When contemplating updates to your business software, the motivation can vary greatly between vendors and applications. It is important to understand the reasons for updating software. From our perspective, updates are driven by need and performance. Updates are typically designed to patch vulnerabilities, improve functionality, and/or implement bug fixes. Unfortunately, there are other instances where software vendors choose to design incompatibility into their software. More about that later.
In this article, we are discussing what can be considered optional software updates. We feel that security-specific updates should be considered mandatory.
The Primary Reasons to Update
When speaking in a technical sense, the term vulnerability means that there is a “hole” or a weakness in a given software. These vulnerabilities live within the software code that makes up the program. These vulnerabilities - and their closely related exploits - are exposed over time. When a vulnerability is exploited by a hacker, or anyone else, it can then become common knowledge quickly. In response, software publishers employ their programmers to write “fixes” or “patches” that are then distributed as updates to the software you already own.
The EternalBlue exploit is a recent example of such a vulnerability. EternalBlue leverages a Microsoft Server Message Block protocol (SMB) weakness that allows attackers to execute malicious software code on remote computers. The exploit was employed by the WannaCry ransomware. An intelligence leak about the existence of EternalBlue became common knowledge across the Internet. As Microsoft and security vendors scrambled, hundreds of thousands of computers were attacked.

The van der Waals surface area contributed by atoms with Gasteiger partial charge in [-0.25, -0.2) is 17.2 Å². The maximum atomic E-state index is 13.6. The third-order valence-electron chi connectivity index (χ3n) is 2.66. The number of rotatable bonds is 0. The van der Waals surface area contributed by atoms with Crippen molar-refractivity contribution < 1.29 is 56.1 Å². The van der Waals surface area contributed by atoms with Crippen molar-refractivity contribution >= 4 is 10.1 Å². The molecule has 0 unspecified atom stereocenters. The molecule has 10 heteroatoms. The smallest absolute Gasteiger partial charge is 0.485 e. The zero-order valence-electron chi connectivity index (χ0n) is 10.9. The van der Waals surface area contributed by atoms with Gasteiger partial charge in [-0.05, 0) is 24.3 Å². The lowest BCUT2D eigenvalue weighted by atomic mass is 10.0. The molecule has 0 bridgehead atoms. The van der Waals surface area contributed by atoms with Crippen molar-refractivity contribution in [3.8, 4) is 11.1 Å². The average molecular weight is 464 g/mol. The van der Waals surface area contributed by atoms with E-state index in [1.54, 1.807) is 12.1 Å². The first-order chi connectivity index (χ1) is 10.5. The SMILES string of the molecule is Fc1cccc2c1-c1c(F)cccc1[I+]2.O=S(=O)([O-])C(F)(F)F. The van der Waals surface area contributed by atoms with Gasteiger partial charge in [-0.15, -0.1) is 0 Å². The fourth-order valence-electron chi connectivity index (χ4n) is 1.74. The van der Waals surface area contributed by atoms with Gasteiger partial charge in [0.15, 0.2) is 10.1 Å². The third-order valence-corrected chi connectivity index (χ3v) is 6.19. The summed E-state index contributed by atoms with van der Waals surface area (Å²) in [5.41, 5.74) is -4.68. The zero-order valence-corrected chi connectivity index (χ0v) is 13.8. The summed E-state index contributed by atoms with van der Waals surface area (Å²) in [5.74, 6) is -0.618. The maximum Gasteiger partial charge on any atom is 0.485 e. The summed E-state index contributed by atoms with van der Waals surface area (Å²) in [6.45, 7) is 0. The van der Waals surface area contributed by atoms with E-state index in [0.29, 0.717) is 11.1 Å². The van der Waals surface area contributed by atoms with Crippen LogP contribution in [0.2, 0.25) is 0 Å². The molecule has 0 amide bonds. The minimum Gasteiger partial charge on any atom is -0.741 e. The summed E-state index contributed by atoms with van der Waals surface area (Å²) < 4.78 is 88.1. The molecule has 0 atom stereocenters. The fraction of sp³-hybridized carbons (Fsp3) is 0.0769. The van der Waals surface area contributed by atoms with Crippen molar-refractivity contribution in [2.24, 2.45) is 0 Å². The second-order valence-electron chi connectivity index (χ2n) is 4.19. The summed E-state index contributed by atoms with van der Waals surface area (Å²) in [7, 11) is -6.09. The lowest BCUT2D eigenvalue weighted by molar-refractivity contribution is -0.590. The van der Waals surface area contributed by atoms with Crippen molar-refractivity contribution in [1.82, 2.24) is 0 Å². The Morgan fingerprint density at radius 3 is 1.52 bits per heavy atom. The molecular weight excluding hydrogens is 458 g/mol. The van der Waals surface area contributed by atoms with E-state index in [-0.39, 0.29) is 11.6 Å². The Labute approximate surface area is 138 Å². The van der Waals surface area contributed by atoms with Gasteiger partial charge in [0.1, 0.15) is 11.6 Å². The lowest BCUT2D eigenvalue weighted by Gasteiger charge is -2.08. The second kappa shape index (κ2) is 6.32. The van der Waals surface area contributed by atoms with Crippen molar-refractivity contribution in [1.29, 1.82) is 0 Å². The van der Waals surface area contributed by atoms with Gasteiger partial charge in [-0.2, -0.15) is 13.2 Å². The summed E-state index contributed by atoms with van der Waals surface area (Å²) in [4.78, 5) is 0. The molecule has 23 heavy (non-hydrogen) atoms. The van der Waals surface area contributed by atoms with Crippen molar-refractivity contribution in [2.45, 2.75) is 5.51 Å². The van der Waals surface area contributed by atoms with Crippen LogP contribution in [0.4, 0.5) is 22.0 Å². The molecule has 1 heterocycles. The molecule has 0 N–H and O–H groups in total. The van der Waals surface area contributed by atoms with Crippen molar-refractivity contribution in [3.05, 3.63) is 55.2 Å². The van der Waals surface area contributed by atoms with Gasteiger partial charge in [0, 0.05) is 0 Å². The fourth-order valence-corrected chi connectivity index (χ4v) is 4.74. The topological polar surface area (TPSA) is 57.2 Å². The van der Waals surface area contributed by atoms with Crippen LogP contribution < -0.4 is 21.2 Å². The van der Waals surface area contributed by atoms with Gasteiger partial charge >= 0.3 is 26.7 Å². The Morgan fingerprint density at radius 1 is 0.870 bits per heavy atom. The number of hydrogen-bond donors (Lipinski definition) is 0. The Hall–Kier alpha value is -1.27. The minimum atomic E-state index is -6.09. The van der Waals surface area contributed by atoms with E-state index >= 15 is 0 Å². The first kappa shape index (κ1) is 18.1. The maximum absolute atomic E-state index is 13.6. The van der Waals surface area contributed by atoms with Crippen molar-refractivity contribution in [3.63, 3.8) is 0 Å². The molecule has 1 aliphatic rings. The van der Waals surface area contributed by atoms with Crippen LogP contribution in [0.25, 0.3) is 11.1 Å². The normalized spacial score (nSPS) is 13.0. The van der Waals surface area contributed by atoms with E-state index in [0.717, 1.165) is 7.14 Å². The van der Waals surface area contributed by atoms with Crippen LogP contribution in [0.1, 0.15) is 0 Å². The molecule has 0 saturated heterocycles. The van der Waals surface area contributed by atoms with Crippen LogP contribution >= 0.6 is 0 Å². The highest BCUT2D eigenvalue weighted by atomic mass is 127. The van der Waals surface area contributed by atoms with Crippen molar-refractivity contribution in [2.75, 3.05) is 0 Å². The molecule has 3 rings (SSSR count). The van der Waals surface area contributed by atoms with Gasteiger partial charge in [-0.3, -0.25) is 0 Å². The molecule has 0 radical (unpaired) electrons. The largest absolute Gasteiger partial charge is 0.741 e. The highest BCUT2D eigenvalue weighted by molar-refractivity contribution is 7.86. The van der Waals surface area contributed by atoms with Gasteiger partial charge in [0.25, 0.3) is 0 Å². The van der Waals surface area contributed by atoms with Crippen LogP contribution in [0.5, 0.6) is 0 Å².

Updating for new or improved functionality is more straight forward. Features of the software that may not be ready at release - or may be unusable until a related component is available - may prompt future updates with updated functionality, or capabilities. Other such updates may install relevant information from a third-party such as the government. For example, you may periodically update your accounting software to install current payroll tax tables.
You may be familiar with the term “bug” or “software bug”. A bug is a problem in the software that was undetected, or unresolved, before the software was released. Bugs can be within a single software, or a reaction by one piece of software to another. This type of bug is considered an incompatibility, and is analogous to a drug interaction in healthcare. You may be experiencing known bug symptoms and not realize it. Generally, all software should be updated with bug fixes. Of course, there are instances where updates can create new incompatibilities.
The Industry Migration to Software as a Service (SaaS)
Over the past six years or so, the Information Technology industry as a whole has been shifting from the traditional model of purchasing software outright (and using it as long as you choose) to the SaaS model. In the new paradigm, software is hosted centrally and served to you in a web browser. The best example may be Microsoft’s Office 365. SaaS services are billed periodically and are continually updated. The benefit to the end user is lower upfront costs. The benefit to the software vendor is annuity; you can now be billed perpetually for the software you used to update when you had no choice. Why sell once what you can lease forever?